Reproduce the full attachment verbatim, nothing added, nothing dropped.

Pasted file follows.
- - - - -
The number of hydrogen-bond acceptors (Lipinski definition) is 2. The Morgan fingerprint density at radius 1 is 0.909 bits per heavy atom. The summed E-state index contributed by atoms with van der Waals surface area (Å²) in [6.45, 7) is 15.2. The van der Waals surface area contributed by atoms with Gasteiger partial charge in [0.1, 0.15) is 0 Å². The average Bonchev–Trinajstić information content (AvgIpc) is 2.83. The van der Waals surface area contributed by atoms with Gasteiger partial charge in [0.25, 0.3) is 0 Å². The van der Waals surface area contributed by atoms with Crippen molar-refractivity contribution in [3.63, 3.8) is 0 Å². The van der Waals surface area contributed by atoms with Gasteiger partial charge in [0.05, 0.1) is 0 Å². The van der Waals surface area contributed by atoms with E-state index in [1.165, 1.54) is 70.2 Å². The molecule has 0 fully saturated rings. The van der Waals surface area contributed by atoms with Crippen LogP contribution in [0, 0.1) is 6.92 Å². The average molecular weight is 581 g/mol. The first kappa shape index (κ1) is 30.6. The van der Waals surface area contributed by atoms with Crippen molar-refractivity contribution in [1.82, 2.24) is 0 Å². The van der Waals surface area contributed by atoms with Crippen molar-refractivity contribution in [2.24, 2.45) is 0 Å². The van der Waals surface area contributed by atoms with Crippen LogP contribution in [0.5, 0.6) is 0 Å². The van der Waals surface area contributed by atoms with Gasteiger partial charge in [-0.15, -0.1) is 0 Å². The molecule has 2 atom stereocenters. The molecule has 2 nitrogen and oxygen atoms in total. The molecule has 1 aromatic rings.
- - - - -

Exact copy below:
The number of hydrogen-bond acceptors (Lipinski definition) is 2. The Morgan fingerprint density at radius 1 is 0.909 bits per heavy atom. The summed E-state index contributed by atoms with van der Waals surface area (Å²) in [6.45, 7) is 15.2. The van der Waals surface area contributed by atoms with Gasteiger partial charge in [0.1, 0.15) is 0 Å². The average Bonchev–Trinajstić information content (AvgIpc) is 2.83. The van der Waals surface area contributed by atoms with Gasteiger partial charge in [0.25, 0.3) is 0 Å². The van der Waals surface area contributed by atoms with Crippen molar-refractivity contribution in [3.63, 3.8) is 0 Å². The van der Waals surface area contributed by atoms with Gasteiger partial charge in [0.05, 0.1) is 0 Å². The van der Waals surface area contributed by atoms with E-state index in [1.165, 1.54) is 70.2 Å². The molecule has 0 fully saturated rings. The van der Waals surface area contributed by atoms with Crippen LogP contribution in [0, 0.1) is 6.92 Å². The average molecular weight is 581 g/mol. The first kappa shape index (κ1) is 30.6. The van der Waals surface area contributed by atoms with Crippen molar-refractivity contribution in [1.82, 2.24) is 0 Å². The van der Waals surface area contributed by atoms with Crippen molar-refractivity contribution in [2.24, 2.45) is 0 Å². The van der Waals surface area contributed by atoms with Crippen LogP contribution in [0.5, 0.6) is 0 Å². The van der Waals surface area contributed by atoms with Gasteiger partial charge in [-0.15, -0.1) is 0 Å². The molecule has 2 atom stereocenters. The molecule has 2 nitrogen and oxygen atoms in total. The molecule has 1 aromatic rings.